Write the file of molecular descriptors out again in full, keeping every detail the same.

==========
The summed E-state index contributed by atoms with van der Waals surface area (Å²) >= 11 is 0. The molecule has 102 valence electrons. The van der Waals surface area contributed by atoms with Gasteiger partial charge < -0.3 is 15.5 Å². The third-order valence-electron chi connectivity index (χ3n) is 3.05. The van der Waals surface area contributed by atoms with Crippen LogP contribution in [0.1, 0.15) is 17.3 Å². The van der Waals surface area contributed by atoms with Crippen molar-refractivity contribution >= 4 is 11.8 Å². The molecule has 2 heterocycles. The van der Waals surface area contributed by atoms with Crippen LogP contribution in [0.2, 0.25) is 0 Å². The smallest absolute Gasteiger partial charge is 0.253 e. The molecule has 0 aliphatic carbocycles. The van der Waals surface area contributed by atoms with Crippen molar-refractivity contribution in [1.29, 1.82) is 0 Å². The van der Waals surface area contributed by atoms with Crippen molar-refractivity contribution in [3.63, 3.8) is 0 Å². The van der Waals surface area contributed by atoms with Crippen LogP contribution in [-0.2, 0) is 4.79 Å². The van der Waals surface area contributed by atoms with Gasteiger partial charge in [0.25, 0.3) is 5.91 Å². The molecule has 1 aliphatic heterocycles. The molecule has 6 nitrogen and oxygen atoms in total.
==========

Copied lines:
The summed E-state index contributed by atoms with van der Waals surface area (Å²) >= 11 is 0. The molecule has 102 valence electrons. The van der Waals surface area contributed by atoms with Gasteiger partial charge < -0.3 is 15.5 Å². The third-order valence-electron chi connectivity index (χ3n) is 3.05. The van der Waals surface area contributed by atoms with Crippen LogP contribution in [0.1, 0.15) is 17.3 Å². The van der Waals surface area contributed by atoms with Crippen molar-refractivity contribution >= 4 is 11.8 Å². The molecule has 2 heterocycles. The van der Waals surface area contributed by atoms with Crippen LogP contribution in [0.2, 0.25) is 0 Å². The smallest absolute Gasteiger partial charge is 0.253 e. The molecule has 0 aliphatic carbocycles. The van der Waals surface area contributed by atoms with Crippen molar-refractivity contribution in [1.29, 1.82) is 0 Å². The van der Waals surface area contributed by atoms with Crippen molar-refractivity contribution in [3.63, 3.8) is 0 Å². The van der Waals surface area contributed by atoms with Crippen LogP contribution in [-0.2, 0) is 4.79 Å². The van der Waals surface area contributed by atoms with Gasteiger partial charge in [0.25, 0.3) is 5.91 Å². The molecule has 1 aliphatic heterocycles. The molecule has 6 nitrogen and oxygen atoms in total.